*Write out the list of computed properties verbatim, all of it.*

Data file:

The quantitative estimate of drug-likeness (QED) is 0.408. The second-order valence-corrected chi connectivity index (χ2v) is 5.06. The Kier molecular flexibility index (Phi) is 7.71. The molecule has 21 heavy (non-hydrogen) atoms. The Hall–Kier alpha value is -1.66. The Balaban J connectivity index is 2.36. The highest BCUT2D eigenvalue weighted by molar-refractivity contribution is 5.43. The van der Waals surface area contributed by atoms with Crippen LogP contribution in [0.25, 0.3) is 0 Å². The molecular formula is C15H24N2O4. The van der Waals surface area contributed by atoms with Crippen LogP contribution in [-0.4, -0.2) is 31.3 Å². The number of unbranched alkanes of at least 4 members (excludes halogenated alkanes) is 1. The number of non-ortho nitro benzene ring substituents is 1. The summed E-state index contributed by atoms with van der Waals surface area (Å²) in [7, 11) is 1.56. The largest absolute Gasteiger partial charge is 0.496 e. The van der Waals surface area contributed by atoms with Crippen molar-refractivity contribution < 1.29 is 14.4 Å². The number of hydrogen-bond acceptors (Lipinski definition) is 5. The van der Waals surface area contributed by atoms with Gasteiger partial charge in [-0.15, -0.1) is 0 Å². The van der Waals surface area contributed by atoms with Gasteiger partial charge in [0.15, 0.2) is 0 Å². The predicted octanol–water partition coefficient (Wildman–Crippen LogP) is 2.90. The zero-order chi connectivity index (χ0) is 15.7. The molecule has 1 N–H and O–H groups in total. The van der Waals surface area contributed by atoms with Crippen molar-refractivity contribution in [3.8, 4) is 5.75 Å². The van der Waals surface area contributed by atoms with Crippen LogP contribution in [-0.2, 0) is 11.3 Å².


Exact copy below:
The quantitative estimate of drug-likeness (QED) is 0.408. The second-order valence-corrected chi connectivity index (χ2v) is 5.06. The Kier molecular flexibility index (Phi) is 7.71. The molecule has 21 heavy (non-hydrogen) atoms. The Hall–Kier alpha value is -1.66. The Balaban J connectivity index is 2.36. The highest BCUT2D eigenvalue weighted by molar-refractivity contribution is 5.43. The van der Waals surface area contributed by atoms with Crippen LogP contribution in [0.25, 0.3) is 0 Å². The molecular formula is C15H24N2O4. The van der Waals surface area contributed by atoms with Crippen LogP contribution in [-0.4, -0.2) is 31.3 Å². The number of unbranched alkanes of at least 4 members (excludes halogenated alkanes) is 1. The number of non-ortho nitro benzene ring substituents is 1. The summed E-state index contributed by atoms with van der Waals surface area (Å²) in [7, 11) is 1.56. The largest absolute Gasteiger partial charge is 0.496 e. The van der Waals surface area contributed by atoms with Crippen molar-refractivity contribution < 1.29 is 14.4 Å². The number of hydrogen-bond acceptors (Lipinski definition) is 5. The van der Waals surface area contributed by atoms with Gasteiger partial charge in [-0.15, -0.1) is 0 Å². The van der Waals surface area contributed by atoms with Gasteiger partial charge in [0.15, 0.2) is 0 Å². The predicted octanol–water partition coefficient (Wildman–Crippen LogP) is 2.90. The zero-order chi connectivity index (χ0) is 15.7. The molecule has 1 N–H and O–H groups in total. The van der Waals surface area contributed by atoms with Crippen molar-refractivity contribution in [3.8, 4) is 5.75 Å². The van der Waals surface area contributed by atoms with Crippen LogP contribution in [-0.2, 0) is 11.3 Å².